Let's do a thought experiment. Let's assume that through a series of government actions, Congress is able to return oil profits "to the people." Oil company profits are now reduced to zero. That should make a huge difference in gas prices, right? Well, out of a $3.00 gas price, taxes and the retailers margin are probably 75 cents or so (46 cents tax, 10% or 30 cent retail margin). This leaves $2.25 for the greedy oil companies. It turns out large oil companies like Exxon make about 6% of revenues in the bad times, and 10% in the good times, like now. So, this leaves a profit of 14-22 cents per gallon. The "people" are saved! Gas prices can come down by a whole 15-20 cents. Of course, in return for saving a buck or two on fill-ups, we've nuked the whole incentive system for investment and finding new oil and improving efficiency. Gas prices over time will rise much higher than they are now, and lines will start reappearing at gas stations, but that probably won't show up until after the next election, so why should anyone in Congress care?
I missed it last week, but apparently the CEO's of a number of major US airlines took the PR offensive last week to beg for more government subsidies and pension bailouts. Reason's Hit and Run has the roundup. They observe that the Senate was open to their pleas:
But luckily for the money-squandering dullards, there are enough members of
the Senate Commerce Committee who apparently believe certain businesses are too
colossally incompetent to fail:
The Commerce Committee's ranking Democrat, Sen. Daniel Inouye of
Hawaii, agreed: "If we do not begin to solve the problems plaguing the air
carriers, we will see more failures in coming months and certainly more jobs
Because what is the federal government if not a
guarantor of full employment at lousy companies?... If Inouye and his fellow
hacks were serious, they could start by privatizing airports, allowing vigorous foreign
competitors to own more than 50 percent of U.S.-based airlines, and letting
the failures actually fail, for starters. But that would take a belief in free
airline markets we haven't really seen since the Carter Administration.
It has always been hard to get airlines to just go away. Pan Am hung around forever, as did TWA, through bankruptcy after bankruptcy. My guess is that politician's unwillingness to let airlines fail has only increased with the advent of frequent flyer miles - no congressman wants all of his well-healed constituents calling the office and complaining about the 300,000 United miles they just lost. By the way, have you ever noticed that frequent flyer mile holders are the only creditor of airlines who consistently come out of bankruptcies whole? Even the worker's defined benefit pension plans get a haircut before frequent flyer mile holders.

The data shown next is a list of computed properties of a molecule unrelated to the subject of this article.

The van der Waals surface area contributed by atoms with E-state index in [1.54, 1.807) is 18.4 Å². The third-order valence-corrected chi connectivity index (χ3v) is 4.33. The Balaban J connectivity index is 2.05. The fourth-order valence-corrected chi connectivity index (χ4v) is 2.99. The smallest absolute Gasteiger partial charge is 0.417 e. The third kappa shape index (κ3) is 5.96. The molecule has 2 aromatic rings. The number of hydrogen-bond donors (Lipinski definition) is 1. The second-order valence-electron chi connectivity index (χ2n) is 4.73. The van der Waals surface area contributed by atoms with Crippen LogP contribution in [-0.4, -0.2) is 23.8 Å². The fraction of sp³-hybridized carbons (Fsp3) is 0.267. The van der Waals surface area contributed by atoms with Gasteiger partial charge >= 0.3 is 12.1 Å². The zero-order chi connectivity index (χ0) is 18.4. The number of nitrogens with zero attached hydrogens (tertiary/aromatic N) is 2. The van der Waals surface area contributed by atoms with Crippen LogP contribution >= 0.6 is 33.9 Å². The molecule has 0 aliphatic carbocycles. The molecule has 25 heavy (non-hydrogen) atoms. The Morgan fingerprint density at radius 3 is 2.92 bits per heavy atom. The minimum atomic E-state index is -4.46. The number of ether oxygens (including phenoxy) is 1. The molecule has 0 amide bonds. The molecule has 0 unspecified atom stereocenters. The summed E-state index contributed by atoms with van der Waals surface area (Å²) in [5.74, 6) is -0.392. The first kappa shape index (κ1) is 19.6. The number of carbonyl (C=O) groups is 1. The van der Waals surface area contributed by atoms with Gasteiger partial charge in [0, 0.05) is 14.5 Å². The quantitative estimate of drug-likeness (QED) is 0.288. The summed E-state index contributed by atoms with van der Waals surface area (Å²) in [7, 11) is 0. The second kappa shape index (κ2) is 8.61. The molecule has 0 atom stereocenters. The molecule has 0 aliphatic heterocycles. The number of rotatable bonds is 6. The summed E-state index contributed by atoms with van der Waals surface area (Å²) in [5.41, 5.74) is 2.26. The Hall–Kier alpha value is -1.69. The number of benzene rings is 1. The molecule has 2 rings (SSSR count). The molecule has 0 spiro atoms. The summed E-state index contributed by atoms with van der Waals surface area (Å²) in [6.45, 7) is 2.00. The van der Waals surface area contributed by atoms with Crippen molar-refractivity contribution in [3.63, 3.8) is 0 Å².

Legacy airlines are really backwards in their practices - for example, many of their supply chain processes are reminiscent of the auto industry in the 60's and 70's, in part because airlines are sheltered from foreign competition while auto makers for the most part aren't. I used to work in the aviation industry, and the opportunities there are tremendous, but no one in the industry will even listen. The "not invented here" attitude was invented in the airline industry.
And while the management of these firms is backwards, you also have to deal unions a share of the blame. Union supporters often accuse companies of "union-busting". I have never heard the term, but in the case of airlines, one might be able to accuse the unions of "company-busting". Unions hold out and strike for outrageous salaries and benefits and work rules that far outstrip what similarly skilled people make in other industries. By the way, unlike conservatives, I don't have some deep seated hatred of unions. In a free society, workers can try to organize to increase their bargaining power. I do have problems with the way the US government, through legislation, tilted the bargaining table in the unions' favor, but that is a different story.
For some of these reasons, and others, I was flabbergasted that local company America West would purchase USAir. When there are so many planes and gates for sale on the market, and cities are begging for new competitors to enter their airline market, why would you buy yourself a load of trouble in the form of legacy union contracts and frequent flyer obligations? It is noteworthy that Southwest has never bought another airline, and prefers instead just to buy assets out of bankruptcy.